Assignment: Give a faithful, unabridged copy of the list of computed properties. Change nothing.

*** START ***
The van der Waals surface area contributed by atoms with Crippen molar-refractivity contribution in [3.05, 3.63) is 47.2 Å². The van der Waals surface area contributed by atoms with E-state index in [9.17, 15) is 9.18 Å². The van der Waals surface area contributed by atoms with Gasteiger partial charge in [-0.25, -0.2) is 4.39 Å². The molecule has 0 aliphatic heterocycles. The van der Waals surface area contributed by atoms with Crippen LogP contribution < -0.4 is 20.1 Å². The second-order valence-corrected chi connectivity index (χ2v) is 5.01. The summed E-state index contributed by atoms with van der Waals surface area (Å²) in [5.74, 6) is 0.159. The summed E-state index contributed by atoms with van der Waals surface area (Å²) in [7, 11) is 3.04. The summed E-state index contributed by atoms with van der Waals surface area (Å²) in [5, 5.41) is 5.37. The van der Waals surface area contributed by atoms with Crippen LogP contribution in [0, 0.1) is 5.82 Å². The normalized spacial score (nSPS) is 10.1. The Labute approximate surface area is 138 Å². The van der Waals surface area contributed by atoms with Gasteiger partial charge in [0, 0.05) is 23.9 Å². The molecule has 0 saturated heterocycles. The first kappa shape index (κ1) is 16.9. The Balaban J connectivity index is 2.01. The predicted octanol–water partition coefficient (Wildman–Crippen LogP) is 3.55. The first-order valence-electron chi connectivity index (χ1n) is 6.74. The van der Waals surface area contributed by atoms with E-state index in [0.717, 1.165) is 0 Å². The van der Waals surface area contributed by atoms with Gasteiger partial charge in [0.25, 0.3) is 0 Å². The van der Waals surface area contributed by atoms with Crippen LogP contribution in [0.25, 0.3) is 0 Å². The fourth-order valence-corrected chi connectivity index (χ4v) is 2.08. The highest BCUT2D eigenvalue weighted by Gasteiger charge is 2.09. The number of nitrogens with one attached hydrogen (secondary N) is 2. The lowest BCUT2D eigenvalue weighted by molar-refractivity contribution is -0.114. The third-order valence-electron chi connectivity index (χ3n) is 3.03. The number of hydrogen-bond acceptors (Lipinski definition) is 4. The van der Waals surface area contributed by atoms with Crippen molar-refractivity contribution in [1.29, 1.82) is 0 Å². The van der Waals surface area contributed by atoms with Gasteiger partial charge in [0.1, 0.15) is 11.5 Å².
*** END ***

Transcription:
The van der Waals surface area contributed by atoms with Crippen molar-refractivity contribution in [3.05, 3.63) is 47.2 Å². The van der Waals surface area contributed by atoms with E-state index in [9.17, 15) is 9.18 Å². The van der Waals surface area contributed by atoms with Gasteiger partial charge in [-0.25, -0.2) is 4.39 Å². The molecule has 0 aliphatic heterocycles. The van der Waals surface area contributed by atoms with Crippen LogP contribution < -0.4 is 20.1 Å². The second-order valence-corrected chi connectivity index (χ2v) is 5.01. The summed E-state index contributed by atoms with van der Waals surface area (Å²) in [5.74, 6) is 0.159. The summed E-state index contributed by atoms with van der Waals surface area (Å²) in [7, 11) is 3.04. The summed E-state index contributed by atoms with van der Waals surface area (Å²) in [5, 5.41) is 5.37. The van der Waals surface area contributed by atoms with Crippen LogP contribution in [0, 0.1) is 5.82 Å². The normalized spacial score (nSPS) is 10.1. The Labute approximate surface area is 138 Å². The van der Waals surface area contributed by atoms with Gasteiger partial charge in [0, 0.05) is 23.9 Å². The molecule has 0 saturated heterocycles. The first kappa shape index (κ1) is 16.9. The Balaban J connectivity index is 2.01. The predicted octanol–water partition coefficient (Wildman–Crippen LogP) is 3.55. The first-order valence-electron chi connectivity index (χ1n) is 6.74. The van der Waals surface area contributed by atoms with E-state index in [0.717, 1.165) is 0 Å². The van der Waals surface area contributed by atoms with Gasteiger partial charge in [0.25, 0.3) is 0 Å². The van der Waals surface area contributed by atoms with Crippen LogP contribution in [0.25, 0.3) is 0 Å². The fourth-order valence-corrected chi connectivity index (χ4v) is 2.08. The highest BCUT2D eigenvalue weighted by Gasteiger charge is 2.09. The number of nitrogens with one attached hydrogen (secondary N) is 2. The lowest BCUT2D eigenvalue weighted by molar-refractivity contribution is -0.114. The third-order valence-electron chi connectivity index (χ3n) is 3.03. The number of hydrogen-bond acceptors (Lipinski definition) is 4. The van der Waals surface area contributed by atoms with Crippen molar-refractivity contribution in [1.29, 1.82) is 0 Å². The van der Waals surface area contributed by atoms with Gasteiger partial charge in [0.1, 0.15) is 11.5 Å².